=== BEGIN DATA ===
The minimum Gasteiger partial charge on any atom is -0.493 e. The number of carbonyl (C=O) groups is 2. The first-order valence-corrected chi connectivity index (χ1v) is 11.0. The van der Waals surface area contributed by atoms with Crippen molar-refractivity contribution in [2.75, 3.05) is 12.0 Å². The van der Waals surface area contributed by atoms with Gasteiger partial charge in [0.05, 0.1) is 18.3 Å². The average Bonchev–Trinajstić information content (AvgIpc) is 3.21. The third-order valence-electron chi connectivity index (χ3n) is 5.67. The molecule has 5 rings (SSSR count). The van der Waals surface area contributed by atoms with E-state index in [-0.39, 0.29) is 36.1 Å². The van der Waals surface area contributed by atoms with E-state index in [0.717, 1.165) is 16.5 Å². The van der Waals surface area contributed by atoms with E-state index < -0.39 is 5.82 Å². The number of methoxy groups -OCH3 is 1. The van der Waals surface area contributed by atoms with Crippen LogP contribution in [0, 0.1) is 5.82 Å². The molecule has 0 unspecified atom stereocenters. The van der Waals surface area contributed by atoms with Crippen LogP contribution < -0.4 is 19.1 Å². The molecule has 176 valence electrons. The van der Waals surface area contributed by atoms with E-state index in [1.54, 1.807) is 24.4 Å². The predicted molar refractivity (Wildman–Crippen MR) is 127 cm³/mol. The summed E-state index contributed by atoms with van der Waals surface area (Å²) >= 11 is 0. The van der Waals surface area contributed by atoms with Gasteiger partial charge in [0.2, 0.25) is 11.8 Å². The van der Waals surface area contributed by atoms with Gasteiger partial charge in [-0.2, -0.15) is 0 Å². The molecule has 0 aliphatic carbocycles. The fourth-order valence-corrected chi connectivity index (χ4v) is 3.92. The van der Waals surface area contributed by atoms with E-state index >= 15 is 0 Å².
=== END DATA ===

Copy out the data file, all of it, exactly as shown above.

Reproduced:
The minimum Gasteiger partial charge on any atom is -0.493 e. The number of carbonyl (C=O) groups is 2. The first-order valence-corrected chi connectivity index (χ1v) is 11.0. The van der Waals surface area contributed by atoms with Crippen molar-refractivity contribution in [2.75, 3.05) is 12.0 Å². The van der Waals surface area contributed by atoms with Gasteiger partial charge in [0.05, 0.1) is 18.3 Å². The average Bonchev–Trinajstić information content (AvgIpc) is 3.21. The third-order valence-electron chi connectivity index (χ3n) is 5.67. The molecule has 5 rings (SSSR count). The van der Waals surface area contributed by atoms with E-state index in [-0.39, 0.29) is 36.1 Å². The van der Waals surface area contributed by atoms with E-state index in [0.717, 1.165) is 16.5 Å². The van der Waals surface area contributed by atoms with E-state index < -0.39 is 5.82 Å². The number of methoxy groups -OCH3 is 1. The van der Waals surface area contributed by atoms with Crippen LogP contribution in [0, 0.1) is 5.82 Å². The molecule has 0 unspecified atom stereocenters. The van der Waals surface area contributed by atoms with Crippen LogP contribution < -0.4 is 19.1 Å². The molecule has 176 valence electrons. The van der Waals surface area contributed by atoms with E-state index in [1.54, 1.807) is 24.4 Å². The predicted molar refractivity (Wildman–Crippen MR) is 127 cm³/mol. The summed E-state index contributed by atoms with van der Waals surface area (Å²) >= 11 is 0. The van der Waals surface area contributed by atoms with Gasteiger partial charge in [0.2, 0.25) is 11.8 Å². The van der Waals surface area contributed by atoms with Gasteiger partial charge in [-0.2, -0.15) is 0 Å². The molecule has 0 aliphatic carbocycles. The fourth-order valence-corrected chi connectivity index (χ4v) is 3.92. The van der Waals surface area contributed by atoms with E-state index >= 15 is 0 Å².